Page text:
I’ve been thinking a lot about how society impacts womanhood. What is perfection? How does the mass media impact the way women view themselves? Why does the standard definition of “beauty” oftentimes set and unrealistic and unhealthy expectations that very few can achieve? How does being beautiful impact a woman’s perceived worth?
Fact: 80% of children who are 10 years old are afraid of being fat.
And why not? Growing up, girls are taught that Barbie is the definition of a perfect woman in every respect. She has the perfect body, a wardrobe fit for a queen, accessories galore, a pink Corvette, and let’s not forget —the undying attention of Ken. This doll represents a young girl’s first idea of what a woman is outside of her mother. But unlike our mothers, where we can see their imperfections, Barbie seems to have it made. She is our first role model.
Fact: Barbie’s physique is not only unrealistic, but grossly unhealthy.
Most women don’t have a ton of self-confidence. After all, the first true woman we want to grow up and be is disproportional to a fault, and we accept that. We let our daughters play with Barbie and imagine they are her. Barbie is a supermodel: tall, slim, teeny waist, big breasts, and tiny pointed feet. This image translates to our childhood and teen role models: Supermodels who often do unhealthy things to their body to get and stay slim. Yes, some may be born with a naturally slim frame, and that’s great! But we, as women, often idolize things that aren’t meant to be idolized.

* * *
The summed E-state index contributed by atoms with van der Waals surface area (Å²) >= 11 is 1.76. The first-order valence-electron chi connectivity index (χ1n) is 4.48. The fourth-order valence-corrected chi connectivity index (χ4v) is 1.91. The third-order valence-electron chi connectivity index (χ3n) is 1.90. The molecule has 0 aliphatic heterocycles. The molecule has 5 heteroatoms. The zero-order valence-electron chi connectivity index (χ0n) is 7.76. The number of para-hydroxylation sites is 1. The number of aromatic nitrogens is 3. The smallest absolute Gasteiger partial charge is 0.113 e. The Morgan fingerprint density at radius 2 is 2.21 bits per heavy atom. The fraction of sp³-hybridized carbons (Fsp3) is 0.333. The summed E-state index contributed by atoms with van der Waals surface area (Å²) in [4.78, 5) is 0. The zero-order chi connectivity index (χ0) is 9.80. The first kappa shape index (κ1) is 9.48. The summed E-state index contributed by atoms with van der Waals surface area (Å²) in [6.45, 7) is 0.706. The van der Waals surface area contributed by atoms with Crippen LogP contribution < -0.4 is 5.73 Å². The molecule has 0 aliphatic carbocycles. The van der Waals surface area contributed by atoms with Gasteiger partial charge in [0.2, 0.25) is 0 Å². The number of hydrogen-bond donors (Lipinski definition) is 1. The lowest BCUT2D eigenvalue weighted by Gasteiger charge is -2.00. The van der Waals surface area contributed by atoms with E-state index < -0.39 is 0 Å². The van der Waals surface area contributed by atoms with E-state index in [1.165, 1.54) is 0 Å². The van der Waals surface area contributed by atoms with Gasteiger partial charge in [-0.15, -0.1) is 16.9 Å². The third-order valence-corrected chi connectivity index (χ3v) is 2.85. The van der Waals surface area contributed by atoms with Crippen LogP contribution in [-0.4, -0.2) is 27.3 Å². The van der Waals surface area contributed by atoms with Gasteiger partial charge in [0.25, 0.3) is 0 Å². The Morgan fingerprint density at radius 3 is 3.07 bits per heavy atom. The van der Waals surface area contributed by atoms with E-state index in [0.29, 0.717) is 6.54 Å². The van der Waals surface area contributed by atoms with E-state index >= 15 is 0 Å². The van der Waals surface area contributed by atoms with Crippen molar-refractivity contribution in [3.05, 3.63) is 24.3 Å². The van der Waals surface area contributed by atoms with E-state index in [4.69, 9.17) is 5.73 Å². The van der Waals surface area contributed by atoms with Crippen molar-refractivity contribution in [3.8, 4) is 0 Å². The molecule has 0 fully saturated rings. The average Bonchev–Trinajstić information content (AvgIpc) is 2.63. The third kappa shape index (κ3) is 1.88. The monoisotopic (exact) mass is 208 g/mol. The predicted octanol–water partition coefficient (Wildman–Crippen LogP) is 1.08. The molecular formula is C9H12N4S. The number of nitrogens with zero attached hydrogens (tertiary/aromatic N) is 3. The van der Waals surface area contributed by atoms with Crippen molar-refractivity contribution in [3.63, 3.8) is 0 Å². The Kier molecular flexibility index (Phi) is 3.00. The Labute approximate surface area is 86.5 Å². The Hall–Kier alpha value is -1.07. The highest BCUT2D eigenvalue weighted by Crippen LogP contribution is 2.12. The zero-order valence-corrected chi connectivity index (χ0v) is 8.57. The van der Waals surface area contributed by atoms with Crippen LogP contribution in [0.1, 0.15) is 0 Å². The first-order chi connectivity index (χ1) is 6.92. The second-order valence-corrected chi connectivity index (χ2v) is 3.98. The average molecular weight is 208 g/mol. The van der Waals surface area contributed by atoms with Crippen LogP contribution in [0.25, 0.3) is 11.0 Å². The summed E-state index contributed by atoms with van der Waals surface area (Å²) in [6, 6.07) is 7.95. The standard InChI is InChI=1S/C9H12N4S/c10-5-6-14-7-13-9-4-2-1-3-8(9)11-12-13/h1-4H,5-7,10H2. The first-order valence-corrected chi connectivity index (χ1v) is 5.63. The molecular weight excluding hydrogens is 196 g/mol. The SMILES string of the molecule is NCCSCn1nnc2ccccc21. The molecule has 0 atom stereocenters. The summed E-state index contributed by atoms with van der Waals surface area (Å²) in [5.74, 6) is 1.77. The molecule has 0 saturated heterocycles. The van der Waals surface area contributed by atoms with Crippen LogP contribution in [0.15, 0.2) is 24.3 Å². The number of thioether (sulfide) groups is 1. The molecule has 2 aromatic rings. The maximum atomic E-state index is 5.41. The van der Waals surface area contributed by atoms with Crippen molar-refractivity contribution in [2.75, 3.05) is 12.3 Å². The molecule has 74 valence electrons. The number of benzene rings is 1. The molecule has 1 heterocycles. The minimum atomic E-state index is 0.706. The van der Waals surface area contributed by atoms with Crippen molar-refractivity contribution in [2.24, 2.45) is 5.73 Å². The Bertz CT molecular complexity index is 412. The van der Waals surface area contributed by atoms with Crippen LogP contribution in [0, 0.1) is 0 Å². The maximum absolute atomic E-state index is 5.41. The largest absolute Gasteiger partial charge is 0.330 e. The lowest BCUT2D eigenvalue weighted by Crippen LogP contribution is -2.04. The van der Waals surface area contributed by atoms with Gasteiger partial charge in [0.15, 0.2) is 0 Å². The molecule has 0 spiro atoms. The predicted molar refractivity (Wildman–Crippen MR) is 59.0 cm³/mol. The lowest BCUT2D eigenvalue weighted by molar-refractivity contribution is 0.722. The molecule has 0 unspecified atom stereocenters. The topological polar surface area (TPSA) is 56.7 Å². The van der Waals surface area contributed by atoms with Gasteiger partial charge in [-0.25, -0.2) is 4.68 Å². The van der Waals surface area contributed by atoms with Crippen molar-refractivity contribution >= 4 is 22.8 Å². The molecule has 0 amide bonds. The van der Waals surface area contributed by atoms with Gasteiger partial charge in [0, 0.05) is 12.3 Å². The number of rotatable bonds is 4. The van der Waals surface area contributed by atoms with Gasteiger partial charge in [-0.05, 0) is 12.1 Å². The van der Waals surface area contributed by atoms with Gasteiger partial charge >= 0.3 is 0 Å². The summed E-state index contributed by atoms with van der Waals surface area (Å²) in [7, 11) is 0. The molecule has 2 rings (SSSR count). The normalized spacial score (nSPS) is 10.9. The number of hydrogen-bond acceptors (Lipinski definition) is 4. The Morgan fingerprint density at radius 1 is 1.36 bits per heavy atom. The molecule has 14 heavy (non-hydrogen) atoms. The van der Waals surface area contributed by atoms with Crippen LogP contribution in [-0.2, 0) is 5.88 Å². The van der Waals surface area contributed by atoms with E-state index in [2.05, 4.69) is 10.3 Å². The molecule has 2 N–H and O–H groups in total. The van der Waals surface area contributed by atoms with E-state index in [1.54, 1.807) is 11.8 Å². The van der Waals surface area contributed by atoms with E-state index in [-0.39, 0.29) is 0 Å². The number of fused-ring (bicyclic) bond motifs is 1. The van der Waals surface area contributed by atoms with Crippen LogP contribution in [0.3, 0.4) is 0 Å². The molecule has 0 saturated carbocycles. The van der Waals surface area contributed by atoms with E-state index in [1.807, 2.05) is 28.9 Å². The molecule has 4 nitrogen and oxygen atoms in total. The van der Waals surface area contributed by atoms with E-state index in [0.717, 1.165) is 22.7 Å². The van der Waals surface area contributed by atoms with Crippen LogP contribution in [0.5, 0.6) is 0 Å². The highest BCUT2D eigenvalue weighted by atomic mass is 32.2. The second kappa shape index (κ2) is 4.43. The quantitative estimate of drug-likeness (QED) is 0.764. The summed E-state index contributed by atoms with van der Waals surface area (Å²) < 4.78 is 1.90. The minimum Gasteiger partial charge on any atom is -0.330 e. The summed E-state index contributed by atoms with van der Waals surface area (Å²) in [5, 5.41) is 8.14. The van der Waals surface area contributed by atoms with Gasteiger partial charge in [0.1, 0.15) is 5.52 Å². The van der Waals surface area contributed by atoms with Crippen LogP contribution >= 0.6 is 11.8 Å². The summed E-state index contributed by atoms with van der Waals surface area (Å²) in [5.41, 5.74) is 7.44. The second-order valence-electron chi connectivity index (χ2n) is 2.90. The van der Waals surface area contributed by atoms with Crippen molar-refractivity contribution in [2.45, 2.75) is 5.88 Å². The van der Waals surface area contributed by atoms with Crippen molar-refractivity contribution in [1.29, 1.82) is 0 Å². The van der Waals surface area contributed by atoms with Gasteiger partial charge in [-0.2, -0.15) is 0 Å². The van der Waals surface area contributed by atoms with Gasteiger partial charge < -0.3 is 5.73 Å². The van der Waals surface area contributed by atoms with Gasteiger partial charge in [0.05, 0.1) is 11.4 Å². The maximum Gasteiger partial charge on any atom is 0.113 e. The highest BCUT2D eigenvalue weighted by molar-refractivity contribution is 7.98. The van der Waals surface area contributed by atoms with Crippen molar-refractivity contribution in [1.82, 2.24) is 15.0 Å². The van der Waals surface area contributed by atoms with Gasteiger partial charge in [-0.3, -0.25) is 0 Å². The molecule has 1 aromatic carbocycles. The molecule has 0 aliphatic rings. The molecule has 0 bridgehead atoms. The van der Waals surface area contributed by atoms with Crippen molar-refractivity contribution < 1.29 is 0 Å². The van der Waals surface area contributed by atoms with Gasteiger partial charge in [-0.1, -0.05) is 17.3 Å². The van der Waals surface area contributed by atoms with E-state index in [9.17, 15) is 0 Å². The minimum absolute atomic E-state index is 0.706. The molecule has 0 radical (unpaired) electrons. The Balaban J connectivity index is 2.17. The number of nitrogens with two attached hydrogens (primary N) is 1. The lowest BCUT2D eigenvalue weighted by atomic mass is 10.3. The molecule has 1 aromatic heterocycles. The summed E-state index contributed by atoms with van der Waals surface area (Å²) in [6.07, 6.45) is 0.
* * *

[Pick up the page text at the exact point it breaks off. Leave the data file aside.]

Case and point: Barbie is reportedly 5’9″ tall and weigh 110 pounds. Not only is Barbie about 35 pounds below a healthy weight for a woman of that height, but her body mass index would approach the “severly underweight” range. According to the Yale Center for Eating and Weight Disorders, for an average, healthy woman to have the proportions of Barbie, she would have to grow two feet taller, extend their neck length by 3.2 inches, gain 5 inches in chest size, and lose 6 inches in waist circumference.
Fact: Total annual revenue of the weight loss industry, $55,400,000,000 (55.4 BILLION).
Look at all of those zeroes. What would happen to the weight loss and beauty industry if women believed they were beautiful, if we weren’t always chasing a fountain of youth? Women are made to believe we are “less than” because companies need to sell a product. Don’t want to be fat? Try this slimming belt! Why not take these pills? Drink this shake, Buy, Buy, Buy!
In real life, models on magazines aren’t perfect. They’re Photoshopped. Their breasts are enhanced. Models legs are slimmed. Womens’ hips are minimized and waists are pinched in. They’re flawless. Isn’t this what we want? If not, why do we keep buying into it? We buy the dress that the model is wearing and when it doesn’t look as fabulous on us as it did on her, we assume it’s because there’s something wrong with us. The system is designed to sell products and keep us feeling like we need to chase “perfection”. Period.
We’ve come a long way, but we certainly have a long way to go. Listen, there is NO wrong way to have a body. You are beautiful and fierce the way you are.
Photo by the fabulous Lindy Drew of Humans of St. Louis.